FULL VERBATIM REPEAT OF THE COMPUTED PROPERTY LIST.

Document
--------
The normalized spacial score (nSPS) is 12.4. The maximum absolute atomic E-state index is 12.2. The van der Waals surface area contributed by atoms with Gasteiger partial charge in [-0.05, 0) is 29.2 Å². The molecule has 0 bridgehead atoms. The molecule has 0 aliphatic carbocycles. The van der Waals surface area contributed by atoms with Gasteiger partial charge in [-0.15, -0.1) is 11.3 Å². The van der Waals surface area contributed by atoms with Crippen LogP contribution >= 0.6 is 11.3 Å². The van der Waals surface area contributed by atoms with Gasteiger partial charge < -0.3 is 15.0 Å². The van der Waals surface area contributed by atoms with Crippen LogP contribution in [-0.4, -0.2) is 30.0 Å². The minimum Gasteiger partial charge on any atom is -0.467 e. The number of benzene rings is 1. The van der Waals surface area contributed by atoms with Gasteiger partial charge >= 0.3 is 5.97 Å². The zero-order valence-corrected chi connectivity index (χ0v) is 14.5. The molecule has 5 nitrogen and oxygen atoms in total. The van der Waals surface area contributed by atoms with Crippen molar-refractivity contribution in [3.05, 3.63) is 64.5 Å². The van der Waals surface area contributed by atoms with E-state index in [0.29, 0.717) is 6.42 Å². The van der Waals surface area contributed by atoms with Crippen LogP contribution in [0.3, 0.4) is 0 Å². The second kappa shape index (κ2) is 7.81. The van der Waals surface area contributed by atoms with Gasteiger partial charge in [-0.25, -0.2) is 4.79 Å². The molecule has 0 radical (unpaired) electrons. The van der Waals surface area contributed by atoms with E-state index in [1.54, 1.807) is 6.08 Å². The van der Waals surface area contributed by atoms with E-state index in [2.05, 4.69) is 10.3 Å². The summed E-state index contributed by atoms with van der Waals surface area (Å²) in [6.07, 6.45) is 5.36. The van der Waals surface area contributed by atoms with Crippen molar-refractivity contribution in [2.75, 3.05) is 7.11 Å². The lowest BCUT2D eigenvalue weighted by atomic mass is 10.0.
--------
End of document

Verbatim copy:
The normalized spacial score (nSPS) is 12.4. The maximum absolute atomic E-state index is 12.2. The van der Waals surface area contributed by atoms with Gasteiger partial charge in [-0.05, 0) is 29.2 Å². The molecule has 0 bridgehead atoms. The molecule has 0 aliphatic carbocycles. The van der Waals surface area contributed by atoms with Gasteiger partial charge in [-0.15, -0.1) is 11.3 Å². The van der Waals surface area contributed by atoms with Crippen LogP contribution >= 0.6 is 11.3 Å². The van der Waals surface area contributed by atoms with Gasteiger partial charge < -0.3 is 15.0 Å². The van der Waals surface area contributed by atoms with Crippen LogP contribution in [-0.4, -0.2) is 30.0 Å². The minimum Gasteiger partial charge on any atom is -0.467 e. The number of benzene rings is 1. The van der Waals surface area contributed by atoms with Gasteiger partial charge >= 0.3 is 5.97 Å². The zero-order valence-corrected chi connectivity index (χ0v) is 14.5. The molecule has 5 nitrogen and oxygen atoms in total. The van der Waals surface area contributed by atoms with Crippen molar-refractivity contribution in [3.05, 3.63) is 64.5 Å². The van der Waals surface area contributed by atoms with E-state index in [0.29, 0.717) is 6.42 Å². The van der Waals surface area contributed by atoms with Crippen LogP contribution in [0.3, 0.4) is 0 Å². The second kappa shape index (κ2) is 7.81. The van der Waals surface area contributed by atoms with Gasteiger partial charge in [-0.25, -0.2) is 4.79 Å². The molecule has 0 radical (unpaired) electrons. The van der Waals surface area contributed by atoms with E-state index in [1.54, 1.807) is 6.08 Å². The van der Waals surface area contributed by atoms with E-state index in [2.05, 4.69) is 10.3 Å². The summed E-state index contributed by atoms with van der Waals surface area (Å²) in [6.07, 6.45) is 5.36. The van der Waals surface area contributed by atoms with Crippen molar-refractivity contribution in [2.75, 3.05) is 7.11 Å². The lowest BCUT2D eigenvalue weighted by atomic mass is 10.0.